What You Need To Know To Avoid Costly Mistakes
Andy Smith is a Certified Financial Planner , licensed realtor and educator with over 35 years of diverse financial management experience. He is an expert on personal finance, corporate finance and real estate and has assisted thousands of clients in meeting their financial goals over his career.
In an ideal world, everybody would leave their 401 funds alone until they need the money for retirement. That might mean rolling your account over to an Individual Retirement Account , but it also means not cashing out the funds prior to reaching retirement age, to allow the money to grow to its maximum potential amount. In investing, time truly is your best asset. At some point though, you will begin taking distributions, and here’s what you need to know.
The best way to take money out of your 401 plan depends on three things:
It’s Sometimes Possible To Get A Tax Deduction But That May Not Be Worth It
The government allows you to claim a tax deduction if your 401 or other retirement plan has lost value, but there are rules you must follow. First, you must have basis. In this case, basis refers to nondeductible contributions you’ve made. Deductible contributions — those that reduce your taxable income for the year — do not count. You haven’t paid any taxes on that money so far, so the government is not going to give you a tax deduction on the amount you lost.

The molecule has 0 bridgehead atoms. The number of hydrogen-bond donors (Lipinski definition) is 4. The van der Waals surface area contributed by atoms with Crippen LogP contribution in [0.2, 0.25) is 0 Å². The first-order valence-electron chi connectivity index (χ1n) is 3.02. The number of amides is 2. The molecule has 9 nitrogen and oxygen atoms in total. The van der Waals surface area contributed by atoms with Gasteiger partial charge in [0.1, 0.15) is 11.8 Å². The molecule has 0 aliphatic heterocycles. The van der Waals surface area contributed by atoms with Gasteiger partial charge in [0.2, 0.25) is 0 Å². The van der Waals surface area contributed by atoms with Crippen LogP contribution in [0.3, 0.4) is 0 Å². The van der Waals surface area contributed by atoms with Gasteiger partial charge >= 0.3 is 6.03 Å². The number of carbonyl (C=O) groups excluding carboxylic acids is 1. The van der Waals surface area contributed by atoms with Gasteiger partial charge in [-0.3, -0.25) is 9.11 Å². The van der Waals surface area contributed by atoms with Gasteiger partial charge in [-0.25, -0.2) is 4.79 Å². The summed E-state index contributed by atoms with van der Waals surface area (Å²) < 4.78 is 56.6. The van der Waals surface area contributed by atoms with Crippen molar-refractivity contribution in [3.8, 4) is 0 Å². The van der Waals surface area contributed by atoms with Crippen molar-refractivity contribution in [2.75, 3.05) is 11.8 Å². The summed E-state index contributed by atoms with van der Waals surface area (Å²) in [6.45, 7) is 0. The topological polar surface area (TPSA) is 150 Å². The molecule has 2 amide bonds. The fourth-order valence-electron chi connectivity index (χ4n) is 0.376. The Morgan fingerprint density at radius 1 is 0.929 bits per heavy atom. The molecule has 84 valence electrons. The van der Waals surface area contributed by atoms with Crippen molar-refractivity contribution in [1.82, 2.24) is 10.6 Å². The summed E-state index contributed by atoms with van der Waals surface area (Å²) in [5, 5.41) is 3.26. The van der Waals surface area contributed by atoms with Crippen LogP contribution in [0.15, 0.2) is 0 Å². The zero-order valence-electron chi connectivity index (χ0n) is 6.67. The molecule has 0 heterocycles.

You also must close all retirement accounts of the same type in order to calculate the loss. So if you’re trying to claim a loss on your 401, you must close all of your 401s. Then you total your nondeductible contributions and the current value of the accounts, and you can write off the difference if the current value of the accounts is lower.
But this is inconvenient for two reasons. First, if you withdraw money from your 401 before age 59 1/2, you pay a 10% early-withdrawal penalty. This may negate some of the benefit you get from writing off the loss. Second, if you take the money out of your 401, you’re giving up the tax advantages it offers and your money will no longer grow as quickly unless you invest it in something else.
For these reasons, it’s not wise to claim a tax deduction on a 401 loss unless you’re older than 59 1/2 and plan to use the money to cover your retirement expenses in the near future anyway. Otherwise, try one of the suggestions above.
Cares Act Lifts Restrictions On 401 Loans
The CARES Act offers relief by loosening restrictions on 401 loans and distributions by:
- Penalty-free distributions allowed Qualified participants can take out up to $100,000 without paying the 10% excise tax for early withdrawal. The distribution is not taxed if repaid within three years.
- Bigger plan loans allowed In the past, plan participants could take out up to 50% of their account balances . Now, qualified participants can take out 100% of their balances . There is no 10% early withdrawal penalty for participants who are under 59.5 years of age. Loan repayment can be suspended until December 31, 2020. Interest continues to accrue, but participants can take up to five years to pay off their loans.